1. The lineage is trimmed to reduce the number of rows in the repository and user tables.
2. The version is updated to reference the last state of the lineage.

The lineage of edits during the edit session is used to preserve the edit operations allowing the editor to 'undo' or 'redo' an edit. As the editor can not undo a saved change, upon the save, the geodatabase does not need to preserve the individual edit states. Instead the geodatabase trims the tables so that all the edits during the edit session are referenced to the last state to minimize the number of rows in the repository and user tables. Additionally the version must be updated to the final saved state in the lineage upon the save.
[O-Image] Repository tables 3
This example shows the resulting state tree after the save:
[O-Image] State tree 4
Upon the save, all the edits that occurred within the lineage (1, 2, and 3) are now referenced as occurring at state 3, allowing the geodatabase to remove states 1 and 2 from the geodatabase repository tables. The version that was being edited is updated to reference state 3 and any users who now connect to this version are now be able to see the edits performed by the editor.

Example 2: Two editors editing the GIS.EDIT version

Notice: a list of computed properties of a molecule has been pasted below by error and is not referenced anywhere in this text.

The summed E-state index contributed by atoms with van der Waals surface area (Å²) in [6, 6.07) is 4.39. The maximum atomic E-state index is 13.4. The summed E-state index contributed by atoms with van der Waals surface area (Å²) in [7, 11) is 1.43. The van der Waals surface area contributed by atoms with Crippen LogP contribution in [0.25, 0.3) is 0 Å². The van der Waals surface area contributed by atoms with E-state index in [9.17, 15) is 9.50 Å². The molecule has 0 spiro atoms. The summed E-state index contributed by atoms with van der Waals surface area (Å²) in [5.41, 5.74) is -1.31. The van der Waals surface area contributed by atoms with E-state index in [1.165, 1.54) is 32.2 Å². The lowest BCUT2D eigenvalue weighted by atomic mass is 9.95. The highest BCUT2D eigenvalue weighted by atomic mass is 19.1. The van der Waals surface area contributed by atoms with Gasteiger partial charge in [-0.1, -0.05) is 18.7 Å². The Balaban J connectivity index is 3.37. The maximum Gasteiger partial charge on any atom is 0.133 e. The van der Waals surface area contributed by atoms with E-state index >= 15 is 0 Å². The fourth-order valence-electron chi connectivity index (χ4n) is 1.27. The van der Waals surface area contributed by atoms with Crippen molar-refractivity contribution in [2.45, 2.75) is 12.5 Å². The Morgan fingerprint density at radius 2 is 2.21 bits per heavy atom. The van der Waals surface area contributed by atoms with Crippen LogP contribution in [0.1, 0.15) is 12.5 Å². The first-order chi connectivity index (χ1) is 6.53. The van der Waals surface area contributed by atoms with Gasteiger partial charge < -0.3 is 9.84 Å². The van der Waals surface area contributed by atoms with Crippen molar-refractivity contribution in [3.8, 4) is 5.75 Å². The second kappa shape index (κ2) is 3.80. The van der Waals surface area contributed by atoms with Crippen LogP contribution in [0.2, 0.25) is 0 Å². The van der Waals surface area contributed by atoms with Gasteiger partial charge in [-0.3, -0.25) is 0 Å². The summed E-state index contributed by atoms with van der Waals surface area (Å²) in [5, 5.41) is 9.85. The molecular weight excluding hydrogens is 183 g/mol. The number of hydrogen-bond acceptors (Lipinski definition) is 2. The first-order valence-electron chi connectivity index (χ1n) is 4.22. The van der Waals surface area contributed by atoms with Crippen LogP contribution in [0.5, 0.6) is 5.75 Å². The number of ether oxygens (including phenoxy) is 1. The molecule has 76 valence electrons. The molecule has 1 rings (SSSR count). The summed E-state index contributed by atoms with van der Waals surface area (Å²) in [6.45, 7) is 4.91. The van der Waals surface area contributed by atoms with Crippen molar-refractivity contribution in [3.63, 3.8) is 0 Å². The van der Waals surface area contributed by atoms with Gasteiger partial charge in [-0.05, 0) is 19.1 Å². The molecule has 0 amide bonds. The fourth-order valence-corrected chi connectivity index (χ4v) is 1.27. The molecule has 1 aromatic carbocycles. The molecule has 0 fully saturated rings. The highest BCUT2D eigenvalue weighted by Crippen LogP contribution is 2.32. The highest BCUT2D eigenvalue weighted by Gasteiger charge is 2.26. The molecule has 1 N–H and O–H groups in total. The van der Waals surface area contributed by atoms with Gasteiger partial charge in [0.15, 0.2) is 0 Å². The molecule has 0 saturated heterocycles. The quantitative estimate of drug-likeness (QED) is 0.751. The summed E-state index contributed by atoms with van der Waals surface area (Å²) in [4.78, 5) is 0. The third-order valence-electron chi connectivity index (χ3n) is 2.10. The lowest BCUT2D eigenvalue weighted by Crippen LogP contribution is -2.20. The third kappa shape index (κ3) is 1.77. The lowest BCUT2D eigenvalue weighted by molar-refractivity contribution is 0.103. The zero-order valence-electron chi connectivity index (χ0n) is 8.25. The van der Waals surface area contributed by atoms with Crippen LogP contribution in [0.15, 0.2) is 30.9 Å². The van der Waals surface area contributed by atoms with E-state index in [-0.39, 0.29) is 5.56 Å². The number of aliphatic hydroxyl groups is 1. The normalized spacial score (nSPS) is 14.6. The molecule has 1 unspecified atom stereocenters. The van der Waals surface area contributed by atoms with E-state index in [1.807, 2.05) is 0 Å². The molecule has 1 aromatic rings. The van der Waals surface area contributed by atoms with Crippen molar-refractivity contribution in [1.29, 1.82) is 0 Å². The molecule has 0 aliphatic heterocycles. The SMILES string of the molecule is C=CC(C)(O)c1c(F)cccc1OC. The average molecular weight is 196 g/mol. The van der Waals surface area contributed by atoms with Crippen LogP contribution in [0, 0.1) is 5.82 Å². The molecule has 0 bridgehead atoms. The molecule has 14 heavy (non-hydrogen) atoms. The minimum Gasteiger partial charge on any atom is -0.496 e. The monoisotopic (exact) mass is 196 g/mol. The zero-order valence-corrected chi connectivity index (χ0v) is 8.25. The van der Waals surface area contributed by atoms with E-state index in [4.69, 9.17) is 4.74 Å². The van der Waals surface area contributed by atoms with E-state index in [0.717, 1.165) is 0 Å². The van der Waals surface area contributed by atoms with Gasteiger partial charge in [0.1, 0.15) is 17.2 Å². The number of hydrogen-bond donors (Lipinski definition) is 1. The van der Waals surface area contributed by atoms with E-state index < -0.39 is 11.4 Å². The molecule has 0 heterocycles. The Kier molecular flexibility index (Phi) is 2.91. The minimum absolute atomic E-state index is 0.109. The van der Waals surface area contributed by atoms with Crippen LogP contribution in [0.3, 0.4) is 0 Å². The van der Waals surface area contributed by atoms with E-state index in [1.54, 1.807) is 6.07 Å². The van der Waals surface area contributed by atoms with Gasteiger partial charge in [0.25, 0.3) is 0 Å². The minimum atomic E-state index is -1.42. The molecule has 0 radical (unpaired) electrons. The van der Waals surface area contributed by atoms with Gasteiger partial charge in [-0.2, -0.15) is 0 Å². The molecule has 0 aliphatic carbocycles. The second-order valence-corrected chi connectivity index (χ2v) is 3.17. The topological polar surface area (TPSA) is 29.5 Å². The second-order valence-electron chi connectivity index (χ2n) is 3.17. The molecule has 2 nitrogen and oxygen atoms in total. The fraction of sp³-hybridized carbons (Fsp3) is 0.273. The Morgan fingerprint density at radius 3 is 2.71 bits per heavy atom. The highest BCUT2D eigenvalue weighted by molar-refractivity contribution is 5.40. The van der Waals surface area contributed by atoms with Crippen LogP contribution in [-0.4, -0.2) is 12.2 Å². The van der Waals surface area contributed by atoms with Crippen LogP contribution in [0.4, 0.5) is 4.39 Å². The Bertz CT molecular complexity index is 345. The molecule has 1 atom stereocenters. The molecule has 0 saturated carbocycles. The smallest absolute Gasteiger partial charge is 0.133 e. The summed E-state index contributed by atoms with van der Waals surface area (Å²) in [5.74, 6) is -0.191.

Two editors connect to the Enterprise Geodatabase in ArcMap and change to the GIS.EDIT version. Both editors edit the STREETS feature class.

The state tree of this geodatabase currently is:
[O-Image] State tree 5
Both editors begin editing on the GIS.EDIT version. To support the individual edit sessions, each editor has a private lineage that is only available to the editor. The GIS.EDIT version remains at state 3 until the edit sessions are saved.

First, editor1 makes three changes to the feature class. The edit session's lineage is able to inherit the lineage from the parent state, therefore the repository tables contains the following information:
[O-Image] Repository tables 4
The corresponding state tree is:
[O-Image] State tree 6
Next, editor2 performs three edit operations. Editor2's lineage can not inherit the parent state's lineage name as this lineage is consumed by Editor1. Therefore, the geodatabase must branch the state tree to support Editor2’s lineage.
[O-Image] Repository tables 5
The corresponding state tree is:
[O-Image] State tree 7
The state tree shows that Editor1 and Editor2's edit sessions are maintained on separate branches of the state tree. Editor1's lineage is 0, 3, 4, 5, 6 and Editor2's lineage is 0, 3, 7, 8, 9.

Next, the editors must save their edit sessions; because this editor is the first to save, the save actions are the same as if this editor was the only editor editing this version. The geodatabase performs the following actions: